Photo: Iain Farrell via Flickr
We thought we had it all figured out before this week started.We were wrong.
The top minds in the investment business offered some novel analysis, broke conventional wisdom, and even opened our eyes to some misperceptions.
This particular week, we learned there may be a simple explanation for the market rally, falling natural gas prices might have little to do with oversupply, analysts have no idea what is happening with treasuries, and the ECRI and Conference Board’s leading indexes may be converging .
What follows are excerpts from such stories this week. All of the important stuff you might have missed this week, right here.
The Conference Board is changing its Leading Economic Indicators, and things are looking worse than we thought
'...In a December 2011 abstract from the Conference Board: 'Following an extensive reevaluation of existing indicators included in the Conference Board Leading Economic Index for the United States, we propose a comprehensive revision of the composite index.'...
...The new LEI has not only NOT achieved a new high in the post recessionary cycle but has also recently turned down recently showing some potential for economic weakness ahead...'
'...The Weekly Leading Index (WLI) growth indicator of the Economic Cycle Research Institute (ECRI) posted -7.5 in its latest reading, data through January 13. The latest public data point is a reduced contraction from last week's -8.6, and the underlying WLI rose from an adjusted 121.1 to 123.4 (see the third chart below).
'...Two key findings: First, analyst recommendations are like dairy products in that it is best to use them quickly or not at all. Shares tend to drift in the direction of recommendation changes, but for weeks or months, not years. Second, 'sells' tend to be far more prescient than 'buys.' '
'...The dirty little secret is that US non-financial debt rose by more than $5 trillion from the end of 2007 through the third-quarter of 2011. In the last year alone, the real economy has added roughly $1.4 trillion in debt to the overall US non-financial total...'
'...Consumer defaults ticked to the highest level in nine months as the national composite index inched up two basis points to 2.24%, data from S&P Indices and Experian shows.
'Led by the mortgage markets, the second half of 2011 saw a slight reversal of the two-year downward trend in consumer credit default rates,' says David M. Blitzer, a Managing Director at S&P Indices...'
'...there's plenty of pent up demand for cars, housing, and other basic needs that have lifted the economy merely by reverting to the mean.
One of our favourite charts around is car sales divided by the total population, which shows how abnormally low the current rate of sales is -- even though sales have been picking up nicely...'
'...The UST market continues to operate in its own world, divorced from other markets and fundamental factors, as the curve bull-flattened on a day when stocks, oil, EUR and peripheral debt also rallied.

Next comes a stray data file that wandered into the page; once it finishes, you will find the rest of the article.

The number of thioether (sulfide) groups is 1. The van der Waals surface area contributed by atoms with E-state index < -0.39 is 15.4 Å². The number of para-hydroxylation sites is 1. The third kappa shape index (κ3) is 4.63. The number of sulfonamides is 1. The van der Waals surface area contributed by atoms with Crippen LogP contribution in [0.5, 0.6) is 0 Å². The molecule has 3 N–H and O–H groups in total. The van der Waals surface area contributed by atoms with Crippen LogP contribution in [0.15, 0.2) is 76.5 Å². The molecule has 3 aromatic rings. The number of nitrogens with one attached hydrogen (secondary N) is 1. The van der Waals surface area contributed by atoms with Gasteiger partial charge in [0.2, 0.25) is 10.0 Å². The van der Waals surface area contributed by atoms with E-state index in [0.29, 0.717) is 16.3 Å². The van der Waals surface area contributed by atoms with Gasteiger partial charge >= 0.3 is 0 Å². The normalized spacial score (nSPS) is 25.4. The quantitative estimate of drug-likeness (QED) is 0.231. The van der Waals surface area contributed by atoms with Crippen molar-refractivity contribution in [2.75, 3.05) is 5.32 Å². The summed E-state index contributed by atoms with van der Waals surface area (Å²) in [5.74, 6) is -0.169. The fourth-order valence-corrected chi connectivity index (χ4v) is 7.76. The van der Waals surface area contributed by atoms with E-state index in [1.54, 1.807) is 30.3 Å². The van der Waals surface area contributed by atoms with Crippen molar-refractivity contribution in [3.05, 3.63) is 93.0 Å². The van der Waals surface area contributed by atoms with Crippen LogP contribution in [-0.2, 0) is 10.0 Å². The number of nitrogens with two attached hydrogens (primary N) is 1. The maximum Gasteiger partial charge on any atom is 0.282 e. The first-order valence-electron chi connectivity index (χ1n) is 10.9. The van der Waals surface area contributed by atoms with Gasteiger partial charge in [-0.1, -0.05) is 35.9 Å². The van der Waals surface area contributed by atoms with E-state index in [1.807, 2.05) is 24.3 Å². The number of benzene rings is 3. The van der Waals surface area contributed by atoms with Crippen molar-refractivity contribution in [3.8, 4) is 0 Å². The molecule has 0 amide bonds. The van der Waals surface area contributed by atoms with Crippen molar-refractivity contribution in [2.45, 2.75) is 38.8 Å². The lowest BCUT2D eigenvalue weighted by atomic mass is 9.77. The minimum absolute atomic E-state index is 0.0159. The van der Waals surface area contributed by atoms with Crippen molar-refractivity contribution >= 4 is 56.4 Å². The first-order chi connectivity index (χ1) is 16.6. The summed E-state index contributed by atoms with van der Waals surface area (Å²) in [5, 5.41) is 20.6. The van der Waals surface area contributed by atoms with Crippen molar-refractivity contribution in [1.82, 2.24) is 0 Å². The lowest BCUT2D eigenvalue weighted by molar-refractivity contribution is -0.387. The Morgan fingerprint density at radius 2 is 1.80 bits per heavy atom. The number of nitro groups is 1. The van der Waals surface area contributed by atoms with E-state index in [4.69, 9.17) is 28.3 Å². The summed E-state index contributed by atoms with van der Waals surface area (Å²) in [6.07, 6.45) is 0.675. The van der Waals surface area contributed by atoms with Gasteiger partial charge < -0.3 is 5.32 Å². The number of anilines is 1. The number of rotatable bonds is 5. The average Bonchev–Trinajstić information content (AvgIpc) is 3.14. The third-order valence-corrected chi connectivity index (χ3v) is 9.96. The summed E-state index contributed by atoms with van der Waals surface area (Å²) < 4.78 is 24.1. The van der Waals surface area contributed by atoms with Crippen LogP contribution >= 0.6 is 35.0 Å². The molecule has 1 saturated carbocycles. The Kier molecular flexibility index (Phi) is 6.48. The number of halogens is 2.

While there is no shortage of plausible reasons for the UST moves ... the fact that the UST market seems to react only to bad news and ignores good news ... indicates a lack of conviction among rates investors. We maintain that current market levels are not sustainable ...'
'...However, having rallied from below 1200 over the past six weeks, even as earnings estimates fell, we do not expect a favourable reaction to either the reality of slowing growth or the inability to beat expectations significantly. In addition, two earnings-related indicators - the ratio of negative-to-positive preannouncements and our earnings surprise index for the 7% of S&P 500 companies that have reported - point to a poor-to-middling earnings season...'
'...We estimate that if temperatures for the remainder of this winter just match the 10-year average, then the full winter would end up ~4% warmer than-normal. However, most forecasts are calling for continued mild temperatures through February. Meanwhile, last winter was ~6% colder-than-normal.
The unusually warm progression of this winter has resulted in ~3.2 Bcf/d lower demand in the residential and commercial sectors through the end of December versus a normal winter...'
...'The New York based firm held more than $8.4 billion in gross risk to Italy, Spain, Greece, Ireland and Portugal at the close of the quarter ...
Gross exposure to Italy, which has been closely watched by analysts, surged 37% to $6.3 billion from the close of the third quarter in September. However, days after the close of the fourth quarter, Morgan aggressively cut its exposure to the country and its banks, as well as other peripheral nations, lowering total gross exposure to $5.0 billion...'
The 'Enron Field Curse' Suggests We Should Avoid Investing In Companies That Put Their Name On A Stadium
'...Victor Niederhoffer analysed the performance of companies buying naming rights from 1990 to 2001, in his book Practical Speculation.
These companies trailed the S&P 500 by a median of -8% in the year they named a stadium and a median of -27% three years later (they beat the index on mean thanks to the extraodinary performance of Qualcomm)...'
'...although cumulative growth in air traffic has totaled roughly 45% since 2000, fuel consumed by the global fleet of aircraft is up less than 5% over the same period, as airlines have accelerated aircraft parking/retirements of older aeroplane models and ordered newer more efficient replacements at a record pace.
Greater efficiency (i.e. load factors) and fleet renewal are at the heart of an airline's competitiveness in a world where fuel is now an airline's largest single operating cost...'